Tishman exits the deal with a ding to its reputation, but it will be fine. It still has Rockefeller Center and the Chrysler Center in New York, and dozens of properties in cities worldwide. The company has about $33 billion in assets.

Residential homeowners wouldn't get off so easy.

For most underwater homeowners, the thought of walking away from their commitment is impossible to fathom. After all, it's part of the culture. Pay your bills. Uphold contracts.

University of Arizona law professor Brent White, who has written about mortgage walkaways, says societal pressures often trump what's actually legal. He thinks individual borrowers believe they are obliged to repay their loans even when it isn't in their financial interest.

"The problem is that we have a structure whereby corporations can walk away with impunity but individuals can't," White said.

Gilson reads what's happening 1,700 miles away in Manhattan and gets angry.

His mobile home started depreciating the minute he moved in 12 years ago, much as a car loses value as soon as you drive it out of the dealer's lot.

Three years ago, he bought a new home that he lives in with his wife. Since he can't sell the mobile home for anything near what he paid for it, he rents it out in order to make the $300.36 mortgage payment every month.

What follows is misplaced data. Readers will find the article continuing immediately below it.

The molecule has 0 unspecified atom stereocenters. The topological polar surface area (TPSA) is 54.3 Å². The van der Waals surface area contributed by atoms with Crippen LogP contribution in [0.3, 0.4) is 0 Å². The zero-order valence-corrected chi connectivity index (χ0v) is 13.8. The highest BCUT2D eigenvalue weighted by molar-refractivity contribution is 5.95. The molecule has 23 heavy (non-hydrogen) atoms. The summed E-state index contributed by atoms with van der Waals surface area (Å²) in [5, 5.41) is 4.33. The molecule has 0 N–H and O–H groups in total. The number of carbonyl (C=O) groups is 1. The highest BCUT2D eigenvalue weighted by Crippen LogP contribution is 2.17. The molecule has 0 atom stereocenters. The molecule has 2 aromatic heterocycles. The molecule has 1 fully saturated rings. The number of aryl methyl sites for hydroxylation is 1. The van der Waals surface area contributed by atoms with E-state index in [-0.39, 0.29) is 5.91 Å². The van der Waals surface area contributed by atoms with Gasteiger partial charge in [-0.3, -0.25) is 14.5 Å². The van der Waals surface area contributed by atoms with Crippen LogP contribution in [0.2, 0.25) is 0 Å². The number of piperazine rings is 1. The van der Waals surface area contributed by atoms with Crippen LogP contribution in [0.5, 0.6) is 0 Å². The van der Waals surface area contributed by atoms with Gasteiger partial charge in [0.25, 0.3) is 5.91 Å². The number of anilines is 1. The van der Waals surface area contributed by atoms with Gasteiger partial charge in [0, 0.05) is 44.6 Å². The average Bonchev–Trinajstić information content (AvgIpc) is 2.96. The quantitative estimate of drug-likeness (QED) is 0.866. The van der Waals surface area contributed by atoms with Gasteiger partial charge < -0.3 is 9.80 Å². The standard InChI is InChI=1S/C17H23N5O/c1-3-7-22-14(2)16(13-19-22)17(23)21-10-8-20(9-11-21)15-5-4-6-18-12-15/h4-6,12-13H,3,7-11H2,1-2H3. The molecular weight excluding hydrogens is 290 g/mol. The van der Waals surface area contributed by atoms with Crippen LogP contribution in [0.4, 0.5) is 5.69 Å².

"I get so stressed over this," Gilson said. "It's like the elephant in the room and there is nothing you can do about it."

Gilson is frustrated that real-estate tycoons can default on a $4.4 billion mortgage, but he's not supposed to do the same on his $31,000 loan.

How can you blame him?

Copyright 2010 The Associated Press. All rights reserved. This material may not be published, broadcast, rewritten or redistributed.

Video: Is it wise to walk away?

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    >>> country.

    >>> but up next, the pros and cons of walking away from your mortgage. what you need to consider before making the tough call, right after this. * our house in the middle of our street *

    >>> this morning on "today's real estate ," walking away from your mortgage. millions of homeowners are in financial trouble these days, and many owe more on their home than it's worth, and some are now turning to a drastic solution. barbara corcoran, "today's real estate " contributor, is here to explain that. barba barbara , good morning to you.

    >> good morning, matt.

    >> analyze these numbers, if you will. december, 16.7% fewer home deals, but home prices were up 1.5% and home inventory fell 3.29 million units. that sounds like a mixed bag to me.

    >> it's exactly a mixed bag . the bad news is there are far fewer homes being sold in december. it was a weak finish to the year. but the good news is, the homes that were sold were sold for a little bit more, and the inventory we've been carrying around for a year on our back has been being absorbed.

    >> i want to say this next statistic slowly, because this is a dark cloud on the horizon. one in four homeowners in this country right now is under water on the mortgage. explain what that means.